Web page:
'Sex, Lies and Handwriting' by Michelle Dresbold

Expert shares what our handwriting says about us

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If this review were in my handwriting and not type -- and you had read Pittsburgher Michelle Dresbold's informative and entertaining book about handwriting analysis -- you'd know a lot more about me than I would likely otherwise reveal.

Take that "I" in the preceding sentence. Dresbold, a nationally known handwriting expert from Pittsburgh's East End, says it's the most significant letter in the alphabet because it reflects the writer's self-image.

Among the examples she provides:

An "I" that looks like an "X" shows a self-destructive writer; variations in writing it show an identity crisis; and a bold one indicates an intense, aggressive person.

Furthermore, it can reveal even more personal and intimate characteristics such as the writer's relationship with his mother and father.

And that's just one letter. Elsewhere, she explains how letters have three zones -- upper, middle and lower -- that correspond to our head, heart and physical needs, respectively.

Dresbold shows in detail that how we write letters, words and sentences -- their shape, size, slant and slope -- reveals so much about us, including whether we're liars and disconnected or honest and grounded.

Kurt Weber, Post-Gazette
Michelle Dresbold
Click photo for larger image.   

By Michelle Dresbold with James Kwalwasser
Free Press ($24)



"The truth is," Dresbold writes, "appearances can be deceiving, but handwriting never lies."

Because we write with our brain and not with our hand, handwriting actually is "brainwriting," she says.

Dresbold, who holds a degree in psychology and fine arts and is an accomplished artist, took up the craft almost as a lark, but discovered she had a gift for analysis, so good that she's the only civilian ever to receive advanced training by the U.S. Secret Service.

Locally, her clients have included city of Pittsburgh police, the Allegheny County district attorney's office, the county elections division and private attorneys, among others.

In the book, she discusses her work in some local cases, including one in which she told Pittsburgh detectives that printing with purple crayon on a greeting card found in Squirrel Hill and including a printed message deciphered as "please rescue me'' was that of a child between 5 and 7 years old and not an adult trying to write like a child.

After a story and the note appeared in the Post-Gazette, the father of a 6-year-old came forward and told detectives his daughter had written the card while playing with her stuffed animals.

The Post-Gazette has often called upon her, most recently in October to analyze the handwritten suicide note written by Charles Carl Roberts IV before the Lancaster County man committed his slaughter in an Amish schoolhouse.

Dresbold notes in her book, co-edited by James Kwalwasser, also of Pittsburgh, that handwriting analysis is considered so accurate that the FBI, CIA and Mossad, Israel's intelligence agency, use it to build detailed profiles of some of the world's most dangerous individuals.

Readers won't likely be doing that, but they will find themselves using her section, "A Fun Super-Condensed Mini-Course," to analyze their own handwriting and that of their friends and family.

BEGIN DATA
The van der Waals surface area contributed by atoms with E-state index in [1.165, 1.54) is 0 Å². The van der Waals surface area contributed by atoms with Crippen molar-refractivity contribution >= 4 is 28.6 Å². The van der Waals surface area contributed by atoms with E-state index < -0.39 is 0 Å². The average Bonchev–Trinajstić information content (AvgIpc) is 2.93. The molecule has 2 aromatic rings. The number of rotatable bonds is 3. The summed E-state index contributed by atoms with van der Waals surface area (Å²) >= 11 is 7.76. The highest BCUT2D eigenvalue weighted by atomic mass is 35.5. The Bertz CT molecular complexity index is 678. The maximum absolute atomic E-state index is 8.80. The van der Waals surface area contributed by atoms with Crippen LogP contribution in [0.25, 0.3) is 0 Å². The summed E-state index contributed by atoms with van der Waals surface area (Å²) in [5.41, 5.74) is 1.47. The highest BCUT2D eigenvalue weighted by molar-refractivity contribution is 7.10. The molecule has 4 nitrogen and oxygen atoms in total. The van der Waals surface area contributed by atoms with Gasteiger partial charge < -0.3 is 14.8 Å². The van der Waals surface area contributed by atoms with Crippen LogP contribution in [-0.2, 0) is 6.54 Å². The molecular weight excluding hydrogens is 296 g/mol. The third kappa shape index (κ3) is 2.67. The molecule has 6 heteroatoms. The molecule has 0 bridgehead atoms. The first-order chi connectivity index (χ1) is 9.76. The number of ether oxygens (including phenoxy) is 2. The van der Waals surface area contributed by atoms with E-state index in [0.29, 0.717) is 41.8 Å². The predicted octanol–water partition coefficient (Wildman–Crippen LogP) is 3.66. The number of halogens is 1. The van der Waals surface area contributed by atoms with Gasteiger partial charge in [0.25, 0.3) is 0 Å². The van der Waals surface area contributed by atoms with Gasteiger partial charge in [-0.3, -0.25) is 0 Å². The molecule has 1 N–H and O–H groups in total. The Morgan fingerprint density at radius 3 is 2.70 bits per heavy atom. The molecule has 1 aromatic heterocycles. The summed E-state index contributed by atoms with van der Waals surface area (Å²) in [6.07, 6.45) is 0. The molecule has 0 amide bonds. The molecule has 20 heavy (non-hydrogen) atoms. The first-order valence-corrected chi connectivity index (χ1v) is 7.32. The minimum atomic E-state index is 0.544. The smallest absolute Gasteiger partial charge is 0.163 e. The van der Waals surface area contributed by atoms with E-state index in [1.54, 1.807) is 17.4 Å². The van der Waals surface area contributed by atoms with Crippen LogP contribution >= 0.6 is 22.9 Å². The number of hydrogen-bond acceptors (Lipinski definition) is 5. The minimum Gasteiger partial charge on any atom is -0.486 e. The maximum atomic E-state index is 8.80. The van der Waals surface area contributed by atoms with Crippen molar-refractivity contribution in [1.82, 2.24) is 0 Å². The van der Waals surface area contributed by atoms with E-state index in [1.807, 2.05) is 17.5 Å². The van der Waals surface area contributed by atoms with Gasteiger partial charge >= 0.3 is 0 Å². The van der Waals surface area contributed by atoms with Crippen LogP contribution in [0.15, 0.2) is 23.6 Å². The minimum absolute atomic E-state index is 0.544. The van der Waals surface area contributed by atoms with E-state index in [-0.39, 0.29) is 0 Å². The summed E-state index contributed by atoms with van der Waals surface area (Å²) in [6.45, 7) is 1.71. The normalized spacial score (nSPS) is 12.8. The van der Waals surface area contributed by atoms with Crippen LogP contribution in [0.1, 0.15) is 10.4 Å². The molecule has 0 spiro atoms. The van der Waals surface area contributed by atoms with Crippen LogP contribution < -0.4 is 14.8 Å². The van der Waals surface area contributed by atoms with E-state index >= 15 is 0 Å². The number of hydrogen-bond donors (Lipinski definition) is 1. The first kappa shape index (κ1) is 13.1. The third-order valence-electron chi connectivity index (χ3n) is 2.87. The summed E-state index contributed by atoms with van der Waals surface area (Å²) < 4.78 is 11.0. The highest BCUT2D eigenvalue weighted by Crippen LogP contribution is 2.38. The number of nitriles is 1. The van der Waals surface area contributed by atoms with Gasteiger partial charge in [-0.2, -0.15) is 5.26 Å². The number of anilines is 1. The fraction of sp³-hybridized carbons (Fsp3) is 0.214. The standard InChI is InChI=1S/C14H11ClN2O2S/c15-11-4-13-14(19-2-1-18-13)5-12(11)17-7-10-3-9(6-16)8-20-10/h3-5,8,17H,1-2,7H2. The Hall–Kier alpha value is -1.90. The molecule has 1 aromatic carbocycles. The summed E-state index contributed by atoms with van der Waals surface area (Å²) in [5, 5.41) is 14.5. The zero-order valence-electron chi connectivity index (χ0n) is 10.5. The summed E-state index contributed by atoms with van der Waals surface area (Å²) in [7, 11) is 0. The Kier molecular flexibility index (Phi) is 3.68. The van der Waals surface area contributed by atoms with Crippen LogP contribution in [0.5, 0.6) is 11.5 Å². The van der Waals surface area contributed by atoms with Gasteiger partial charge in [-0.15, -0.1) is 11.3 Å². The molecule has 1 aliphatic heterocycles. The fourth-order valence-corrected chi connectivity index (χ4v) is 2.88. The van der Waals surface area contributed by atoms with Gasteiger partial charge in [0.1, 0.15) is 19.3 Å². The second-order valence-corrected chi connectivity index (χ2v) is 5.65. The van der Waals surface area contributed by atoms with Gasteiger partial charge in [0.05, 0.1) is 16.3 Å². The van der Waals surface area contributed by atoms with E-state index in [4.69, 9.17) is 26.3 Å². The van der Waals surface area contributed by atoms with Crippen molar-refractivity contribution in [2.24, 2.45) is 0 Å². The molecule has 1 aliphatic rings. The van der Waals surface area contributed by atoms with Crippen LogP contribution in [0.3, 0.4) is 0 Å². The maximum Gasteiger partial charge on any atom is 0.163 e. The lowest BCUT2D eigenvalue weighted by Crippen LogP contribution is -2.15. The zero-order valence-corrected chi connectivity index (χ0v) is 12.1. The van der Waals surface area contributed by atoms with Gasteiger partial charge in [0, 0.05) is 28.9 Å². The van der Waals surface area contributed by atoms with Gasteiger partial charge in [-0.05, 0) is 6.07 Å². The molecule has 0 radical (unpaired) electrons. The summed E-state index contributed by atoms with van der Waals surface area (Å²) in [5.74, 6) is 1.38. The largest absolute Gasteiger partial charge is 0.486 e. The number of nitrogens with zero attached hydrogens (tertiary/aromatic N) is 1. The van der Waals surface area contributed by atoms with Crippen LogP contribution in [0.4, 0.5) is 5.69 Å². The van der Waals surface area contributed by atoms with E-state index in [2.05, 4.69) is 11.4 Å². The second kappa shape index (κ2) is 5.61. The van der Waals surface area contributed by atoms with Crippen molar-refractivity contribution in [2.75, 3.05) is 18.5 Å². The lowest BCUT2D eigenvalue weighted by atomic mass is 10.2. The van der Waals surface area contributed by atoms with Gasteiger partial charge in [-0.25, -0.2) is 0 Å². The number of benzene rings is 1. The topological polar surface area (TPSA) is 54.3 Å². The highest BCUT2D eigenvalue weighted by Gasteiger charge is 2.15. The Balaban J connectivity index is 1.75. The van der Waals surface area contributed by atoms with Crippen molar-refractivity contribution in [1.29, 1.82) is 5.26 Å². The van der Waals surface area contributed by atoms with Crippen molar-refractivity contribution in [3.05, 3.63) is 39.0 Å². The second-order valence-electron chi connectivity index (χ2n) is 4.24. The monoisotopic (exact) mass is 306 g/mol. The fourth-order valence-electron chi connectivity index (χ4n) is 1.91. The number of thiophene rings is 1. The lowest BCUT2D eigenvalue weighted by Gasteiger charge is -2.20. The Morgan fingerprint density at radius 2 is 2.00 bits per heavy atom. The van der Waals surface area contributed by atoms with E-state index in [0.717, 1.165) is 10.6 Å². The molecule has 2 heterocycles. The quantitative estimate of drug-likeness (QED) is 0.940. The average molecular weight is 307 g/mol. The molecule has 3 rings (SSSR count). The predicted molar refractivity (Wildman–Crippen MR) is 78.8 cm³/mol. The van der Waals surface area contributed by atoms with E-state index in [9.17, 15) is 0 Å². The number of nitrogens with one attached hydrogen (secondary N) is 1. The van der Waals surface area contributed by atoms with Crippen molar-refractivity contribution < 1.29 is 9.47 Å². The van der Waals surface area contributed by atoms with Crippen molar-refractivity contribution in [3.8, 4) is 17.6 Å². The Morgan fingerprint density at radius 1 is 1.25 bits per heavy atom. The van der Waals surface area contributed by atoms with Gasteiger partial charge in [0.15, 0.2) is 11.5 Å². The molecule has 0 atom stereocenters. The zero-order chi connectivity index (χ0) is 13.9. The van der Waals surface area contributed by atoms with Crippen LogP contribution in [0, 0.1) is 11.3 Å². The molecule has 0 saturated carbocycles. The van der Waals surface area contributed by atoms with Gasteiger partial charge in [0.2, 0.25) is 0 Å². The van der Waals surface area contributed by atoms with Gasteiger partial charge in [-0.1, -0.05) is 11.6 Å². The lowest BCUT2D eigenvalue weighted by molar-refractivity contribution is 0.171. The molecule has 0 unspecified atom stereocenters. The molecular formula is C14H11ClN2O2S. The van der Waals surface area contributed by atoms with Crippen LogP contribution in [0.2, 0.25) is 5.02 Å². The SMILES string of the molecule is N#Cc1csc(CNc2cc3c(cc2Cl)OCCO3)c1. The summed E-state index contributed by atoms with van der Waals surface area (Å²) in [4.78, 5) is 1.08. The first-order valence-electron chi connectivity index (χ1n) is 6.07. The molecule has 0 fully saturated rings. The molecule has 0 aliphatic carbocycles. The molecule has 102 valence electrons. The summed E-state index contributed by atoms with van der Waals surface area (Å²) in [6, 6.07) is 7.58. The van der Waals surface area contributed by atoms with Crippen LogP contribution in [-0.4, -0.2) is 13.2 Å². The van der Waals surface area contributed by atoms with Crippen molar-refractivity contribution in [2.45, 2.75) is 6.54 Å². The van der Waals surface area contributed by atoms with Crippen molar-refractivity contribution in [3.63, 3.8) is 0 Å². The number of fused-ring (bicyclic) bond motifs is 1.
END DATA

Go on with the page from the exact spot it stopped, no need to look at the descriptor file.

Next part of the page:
But that's just the first section of the book. Part II teaches about the handwriting signs of "a dirty rotten scoundrel and a lying lover," and such dangerous traits as weapon-shaped letters, shark's teeth, club strokes and felon's claws.

The third section, "Forensic Files," shows how handwriting of the world's most notorious criminals provides insight into their backgrounds, psychological needs and behavior.

Part IV includes Dresbold's engrossing analysis of the writing in three major unsolved murder cases -- JonBenet Ramsey, Lizzie Borden's parents and Jack the Ripper's victims.

Her analysis in those cases and her conclusions about who killed JonBenet, whether Lizzie Borden was guilty in her parents' slayings and the true identity of Jack the Ripper make for compelling reading.

The final section deals with Dresbold's analysis of people who wrote to her for help in her role as "The Handwriting Doctor," her newspaper column that is syndicated internationally.

The cast of characters she introduces in the book, along with their handwriting, is vast. Among them:

Adolf Hitler, Woody Allen, Charles Manson, Michael Jackson, Bill Clinton, Monica Lewinsky, Andrew Carnegie, Osama bin Laden, Ted Bundy, Scott Peterson, Elton John, Timothy McVeigh, Albert DeSalvo, the alleged Boston Strangler, other serial killers and even her mother and herself.

The prose is bright, conversational, witty and not bogged down by technical jargon. And the book is filled with clear handwriting examples of the famous, infamous and regular folks. When Dresbold makes a point about the slant or curve or stroke used to form those handwritten examples, arrows helpfully point to exactly what she's referring to.

This book will have you excitedly minding -- and analyzing -- your "P's" and "Q's" and all the other letters, too.

Richard Nixon's signature, from legible at the time of the 1968 presidential election to a despairing "X" at the time of the Watergate crisis in 1974, from the book "Sex, Lies and Handwriting."

Michael A. Fuoco can be reached at mfuoco@post-gazette.com or 412-263-1968.


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